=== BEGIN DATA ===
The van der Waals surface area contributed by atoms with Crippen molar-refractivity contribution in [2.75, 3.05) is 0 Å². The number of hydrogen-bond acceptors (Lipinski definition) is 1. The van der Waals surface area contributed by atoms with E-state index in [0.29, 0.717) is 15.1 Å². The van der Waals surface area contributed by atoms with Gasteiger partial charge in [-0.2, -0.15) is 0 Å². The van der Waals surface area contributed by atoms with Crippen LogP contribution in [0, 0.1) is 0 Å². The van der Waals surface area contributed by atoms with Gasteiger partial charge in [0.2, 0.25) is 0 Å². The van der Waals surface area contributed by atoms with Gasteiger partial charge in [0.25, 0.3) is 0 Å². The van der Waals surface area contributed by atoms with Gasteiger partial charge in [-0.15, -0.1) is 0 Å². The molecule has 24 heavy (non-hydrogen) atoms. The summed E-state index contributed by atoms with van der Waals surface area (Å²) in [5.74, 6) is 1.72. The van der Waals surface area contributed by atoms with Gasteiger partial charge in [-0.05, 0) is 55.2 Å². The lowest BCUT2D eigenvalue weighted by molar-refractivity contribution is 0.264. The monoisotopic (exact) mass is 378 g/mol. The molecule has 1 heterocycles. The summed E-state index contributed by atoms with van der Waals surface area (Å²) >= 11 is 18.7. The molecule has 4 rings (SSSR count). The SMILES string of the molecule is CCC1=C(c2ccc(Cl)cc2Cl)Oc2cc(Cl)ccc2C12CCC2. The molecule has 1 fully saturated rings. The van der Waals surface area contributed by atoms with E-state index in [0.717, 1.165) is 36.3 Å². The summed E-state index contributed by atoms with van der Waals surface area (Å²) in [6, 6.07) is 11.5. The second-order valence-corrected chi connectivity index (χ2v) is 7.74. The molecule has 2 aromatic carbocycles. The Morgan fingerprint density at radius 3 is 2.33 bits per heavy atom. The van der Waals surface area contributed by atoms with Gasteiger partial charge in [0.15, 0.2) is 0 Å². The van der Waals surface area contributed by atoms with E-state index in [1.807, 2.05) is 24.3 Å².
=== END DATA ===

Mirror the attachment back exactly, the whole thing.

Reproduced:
The van der Waals surface area contributed by atoms with Crippen molar-refractivity contribution in [2.75, 3.05) is 0 Å². The number of hydrogen-bond acceptors (Lipinski definition) is 1. The van der Waals surface area contributed by atoms with E-state index in [0.29, 0.717) is 15.1 Å². The van der Waals surface area contributed by atoms with Gasteiger partial charge in [-0.2, -0.15) is 0 Å². The van der Waals surface area contributed by atoms with Crippen LogP contribution in [0, 0.1) is 0 Å². The van der Waals surface area contributed by atoms with Gasteiger partial charge in [0.2, 0.25) is 0 Å². The van der Waals surface area contributed by atoms with Gasteiger partial charge in [0.25, 0.3) is 0 Å². The van der Waals surface area contributed by atoms with Gasteiger partial charge in [-0.15, -0.1) is 0 Å². The molecule has 24 heavy (non-hydrogen) atoms. The summed E-state index contributed by atoms with van der Waals surface area (Å²) in [5.74, 6) is 1.72. The van der Waals surface area contributed by atoms with Gasteiger partial charge in [-0.05, 0) is 55.2 Å². The lowest BCUT2D eigenvalue weighted by molar-refractivity contribution is 0.264. The monoisotopic (exact) mass is 378 g/mol. The molecule has 1 heterocycles. The summed E-state index contributed by atoms with van der Waals surface area (Å²) >= 11 is 18.7. The molecule has 4 rings (SSSR count). The SMILES string of the molecule is CCC1=C(c2ccc(Cl)cc2Cl)Oc2cc(Cl)ccc2C12CCC2. The molecule has 1 fully saturated rings. The van der Waals surface area contributed by atoms with E-state index in [0.717, 1.165) is 36.3 Å². The summed E-state index contributed by atoms with van der Waals surface area (Å²) in [6, 6.07) is 11.5. The second-order valence-corrected chi connectivity index (χ2v) is 7.74. The molecule has 2 aromatic carbocycles. The Morgan fingerprint density at radius 3 is 2.33 bits per heavy atom. The van der Waals surface area contributed by atoms with Gasteiger partial charge in [0.15, 0.2) is 0 Å². The van der Waals surface area contributed by atoms with E-state index in [1.807, 2.05) is 24.3 Å².